But with this right comes responsibility. A responsibility to nature, to preserve and protect it. To leave the area as you found it – or as we at Fjällräven like to do, to leave it in even better condition. This responsibility to nature includes all flora and fauna as well as water, stones and anything else not man-made.

*No, this is not an open application for the Fjallraven classic nor a Fjallraven promotion. I currently have not even one piece of Fjallraven hiking gear and would rather hike the Kungsleden solo than joining hundreds of others.

Step 1: settle on the idea for your Kungsleden solo hike.

The Kungsleden is a 440 kilometer hike in total, which is quite a lot.

  • What exactly to hike. I really really hate only doing parts of a trail. But 440 kilometers will take me at least 10 days, 12 days including travel to and from the trail. So I probably either hike only the Northern part of the trail or have some tough 10 days ahead (for those wondering, FKT is currently 4 days and 21 hours).
  • Day planning. There are some hurdles that make planning somewhat more challenging. There are several rivers that have to be crossed either by rowing boat or by private firm as well as a piece of road that has to be covered by bus. This makes planning somewhat more challenging and asks for some alternative plans in case I don’t make the boat/bus times.
  • How to get there. As the Kungsleden is in the Northern (remote) part of Sweden, within the Arctic Circle, merely getting there is an adventure by itself. It will probably be something like Amsterdam > Stockholm > Kiruna > trail. In other words, something to figure out in the next few months.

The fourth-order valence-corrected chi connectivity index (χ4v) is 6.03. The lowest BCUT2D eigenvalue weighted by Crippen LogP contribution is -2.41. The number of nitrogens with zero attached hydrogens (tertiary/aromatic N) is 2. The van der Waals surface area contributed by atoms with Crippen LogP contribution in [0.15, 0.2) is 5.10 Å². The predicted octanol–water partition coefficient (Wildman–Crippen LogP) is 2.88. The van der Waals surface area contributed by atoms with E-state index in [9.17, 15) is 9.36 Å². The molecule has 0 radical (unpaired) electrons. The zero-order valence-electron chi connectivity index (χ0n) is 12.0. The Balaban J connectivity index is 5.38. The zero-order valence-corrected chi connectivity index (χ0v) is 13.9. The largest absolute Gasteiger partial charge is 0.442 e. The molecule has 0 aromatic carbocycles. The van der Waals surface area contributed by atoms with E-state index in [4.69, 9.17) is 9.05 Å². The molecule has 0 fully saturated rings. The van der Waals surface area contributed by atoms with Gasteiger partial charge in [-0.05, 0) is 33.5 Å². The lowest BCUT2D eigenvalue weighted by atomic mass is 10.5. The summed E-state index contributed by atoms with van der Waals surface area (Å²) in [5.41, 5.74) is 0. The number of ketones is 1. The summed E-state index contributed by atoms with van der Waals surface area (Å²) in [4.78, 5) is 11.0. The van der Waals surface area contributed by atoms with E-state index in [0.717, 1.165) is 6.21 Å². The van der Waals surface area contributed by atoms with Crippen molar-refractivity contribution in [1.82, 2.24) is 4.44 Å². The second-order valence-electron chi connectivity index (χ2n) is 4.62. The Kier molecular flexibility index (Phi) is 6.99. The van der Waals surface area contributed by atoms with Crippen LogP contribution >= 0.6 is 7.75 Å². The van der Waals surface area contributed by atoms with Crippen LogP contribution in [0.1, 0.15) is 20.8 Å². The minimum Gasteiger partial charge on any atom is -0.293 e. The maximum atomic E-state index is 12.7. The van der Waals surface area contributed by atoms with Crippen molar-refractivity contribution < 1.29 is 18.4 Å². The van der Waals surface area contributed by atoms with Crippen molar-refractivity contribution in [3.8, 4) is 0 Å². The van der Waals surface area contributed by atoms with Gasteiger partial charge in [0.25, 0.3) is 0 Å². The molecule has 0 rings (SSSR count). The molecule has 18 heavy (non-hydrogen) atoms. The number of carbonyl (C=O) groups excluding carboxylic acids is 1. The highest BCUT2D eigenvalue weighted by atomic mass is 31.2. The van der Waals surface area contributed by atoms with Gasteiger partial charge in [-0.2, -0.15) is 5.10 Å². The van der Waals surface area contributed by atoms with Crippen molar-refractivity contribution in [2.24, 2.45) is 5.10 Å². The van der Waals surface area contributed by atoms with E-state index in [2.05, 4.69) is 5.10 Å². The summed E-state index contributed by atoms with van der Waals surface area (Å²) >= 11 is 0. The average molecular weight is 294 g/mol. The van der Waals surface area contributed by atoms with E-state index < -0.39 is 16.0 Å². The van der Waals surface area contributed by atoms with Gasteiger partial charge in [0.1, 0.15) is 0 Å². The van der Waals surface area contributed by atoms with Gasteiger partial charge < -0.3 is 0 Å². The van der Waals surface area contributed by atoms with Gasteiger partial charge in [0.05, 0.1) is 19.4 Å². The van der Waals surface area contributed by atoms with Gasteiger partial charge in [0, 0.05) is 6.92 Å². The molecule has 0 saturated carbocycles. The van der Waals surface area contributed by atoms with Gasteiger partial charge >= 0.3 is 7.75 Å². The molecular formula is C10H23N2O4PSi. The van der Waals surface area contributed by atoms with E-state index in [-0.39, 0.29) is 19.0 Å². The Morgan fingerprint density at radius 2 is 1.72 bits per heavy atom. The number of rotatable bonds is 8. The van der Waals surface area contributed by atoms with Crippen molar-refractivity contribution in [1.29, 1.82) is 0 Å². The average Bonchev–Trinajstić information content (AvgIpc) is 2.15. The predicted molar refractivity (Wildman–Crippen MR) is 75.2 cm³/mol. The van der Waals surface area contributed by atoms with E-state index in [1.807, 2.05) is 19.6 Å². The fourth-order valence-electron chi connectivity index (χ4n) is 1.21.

In forming my idea on my Kungsleden solo hike, I found quite some useful information:

  • Distant North has some really good information/background on the trail and how to get there.

Step 2: validate your ideas for your Kungsleden solo hike

[to be added later, probably somewhere this year]

Step 3: settle on a date for your Kungsleden solo hike.

[to be added later, probably somewhere this year]

Step 4: lock-in the trip.

[to be added later, probably somewhere this year]

Step 5: create a rough day planning for your Kungsleden solo hike.

[to be added later, probably somewhere this year]

Fallback options

Especially since my experience at the Iceland Laugavegur trail and it’s fast-changing weather, I promised myself to make a back-up planning 🙂

Considering the rowing boat / bus  situations I really need it with the Kungsleden.

Step 6: creating a packing list for your Kungsleden solo hike.

I have created a first packing list for my Kungsleden solo hike in a separate post.

Budget for your Kungsleden solo hike

[to be added later, probably somewhere this year]
  • Transportation
  • Accommodation
  • Food
  •  Extras

Total cost estimate – 

Extra

[to be added later, probably somewhere this year]

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8 comments

  1. Vind ik leuk!

    Sinds vorig jaar staat deze trail ook op mijn bucket list. Ben benieuwd naar je ontwikkelingen en planning.

    Groet,
    Nico